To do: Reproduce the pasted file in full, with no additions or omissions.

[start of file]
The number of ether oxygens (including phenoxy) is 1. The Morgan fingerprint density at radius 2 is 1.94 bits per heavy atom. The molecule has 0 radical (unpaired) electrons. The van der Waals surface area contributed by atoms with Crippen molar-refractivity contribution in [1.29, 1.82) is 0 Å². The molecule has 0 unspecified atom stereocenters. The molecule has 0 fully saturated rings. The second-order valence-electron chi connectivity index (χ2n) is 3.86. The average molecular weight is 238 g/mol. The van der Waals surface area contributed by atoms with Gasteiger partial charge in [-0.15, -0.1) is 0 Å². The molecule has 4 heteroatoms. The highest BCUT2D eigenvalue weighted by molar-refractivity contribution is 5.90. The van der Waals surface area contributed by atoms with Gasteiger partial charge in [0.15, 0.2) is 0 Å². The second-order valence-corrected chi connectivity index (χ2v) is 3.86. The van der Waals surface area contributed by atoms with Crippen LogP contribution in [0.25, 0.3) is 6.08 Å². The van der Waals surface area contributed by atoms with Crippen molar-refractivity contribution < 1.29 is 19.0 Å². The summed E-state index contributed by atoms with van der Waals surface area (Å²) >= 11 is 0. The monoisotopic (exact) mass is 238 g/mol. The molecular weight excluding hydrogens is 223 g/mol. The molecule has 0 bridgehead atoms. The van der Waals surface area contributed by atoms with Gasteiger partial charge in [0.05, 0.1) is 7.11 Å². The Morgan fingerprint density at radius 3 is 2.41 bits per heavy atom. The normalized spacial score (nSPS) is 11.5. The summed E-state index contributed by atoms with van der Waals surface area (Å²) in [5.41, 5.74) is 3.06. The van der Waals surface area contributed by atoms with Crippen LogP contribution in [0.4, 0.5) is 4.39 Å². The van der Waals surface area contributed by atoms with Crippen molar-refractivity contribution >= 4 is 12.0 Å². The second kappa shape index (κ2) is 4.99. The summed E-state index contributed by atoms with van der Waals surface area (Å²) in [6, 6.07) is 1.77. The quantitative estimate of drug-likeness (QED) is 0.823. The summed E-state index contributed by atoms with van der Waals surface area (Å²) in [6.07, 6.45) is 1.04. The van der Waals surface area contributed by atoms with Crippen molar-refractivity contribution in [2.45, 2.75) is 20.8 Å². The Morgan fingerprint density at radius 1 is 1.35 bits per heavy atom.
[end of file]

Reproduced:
The number of ether oxygens (including phenoxy) is 1. The Morgan fingerprint density at radius 2 is 1.94 bits per heavy atom. The molecule has 0 radical (unpaired) electrons. The van der Waals surface area contributed by atoms with Crippen molar-refractivity contribution in [1.29, 1.82) is 0 Å². The molecule has 0 unspecified atom stereocenters. The molecule has 0 fully saturated rings. The second-order valence-electron chi connectivity index (χ2n) is 3.86. The average molecular weight is 238 g/mol. The van der Waals surface area contributed by atoms with Gasteiger partial charge in [-0.15, -0.1) is 0 Å². The molecule has 4 heteroatoms. The highest BCUT2D eigenvalue weighted by molar-refractivity contribution is 5.90. The van der Waals surface area contributed by atoms with Gasteiger partial charge in [0.15, 0.2) is 0 Å². The second-order valence-corrected chi connectivity index (χ2v) is 3.86. The van der Waals surface area contributed by atoms with Crippen LogP contribution in [0.25, 0.3) is 6.08 Å². The van der Waals surface area contributed by atoms with Crippen molar-refractivity contribution < 1.29 is 19.0 Å². The summed E-state index contributed by atoms with van der Waals surface area (Å²) >= 11 is 0. The monoisotopic (exact) mass is 238 g/mol. The molecular weight excluding hydrogens is 223 g/mol. The molecule has 0 bridgehead atoms. The van der Waals surface area contributed by atoms with Gasteiger partial charge in [0.05, 0.1) is 7.11 Å². The Morgan fingerprint density at radius 3 is 2.41 bits per heavy atom. The normalized spacial score (nSPS) is 11.5. The summed E-state index contributed by atoms with van der Waals surface area (Å²) in [5.41, 5.74) is 3.06. The van der Waals surface area contributed by atoms with Crippen LogP contribution in [0.4, 0.5) is 4.39 Å². The van der Waals surface area contributed by atoms with Crippen molar-refractivity contribution >= 4 is 12.0 Å². The second kappa shape index (κ2) is 4.99. The summed E-state index contributed by atoms with van der Waals surface area (Å²) in [6, 6.07) is 1.77. The quantitative estimate of drug-likeness (QED) is 0.823. The summed E-state index contributed by atoms with van der Waals surface area (Å²) in [6.07, 6.45) is 1.04. The van der Waals surface area contributed by atoms with Crippen molar-refractivity contribution in [2.45, 2.75) is 20.8 Å². The Morgan fingerprint density at radius 1 is 1.35 bits per heavy atom.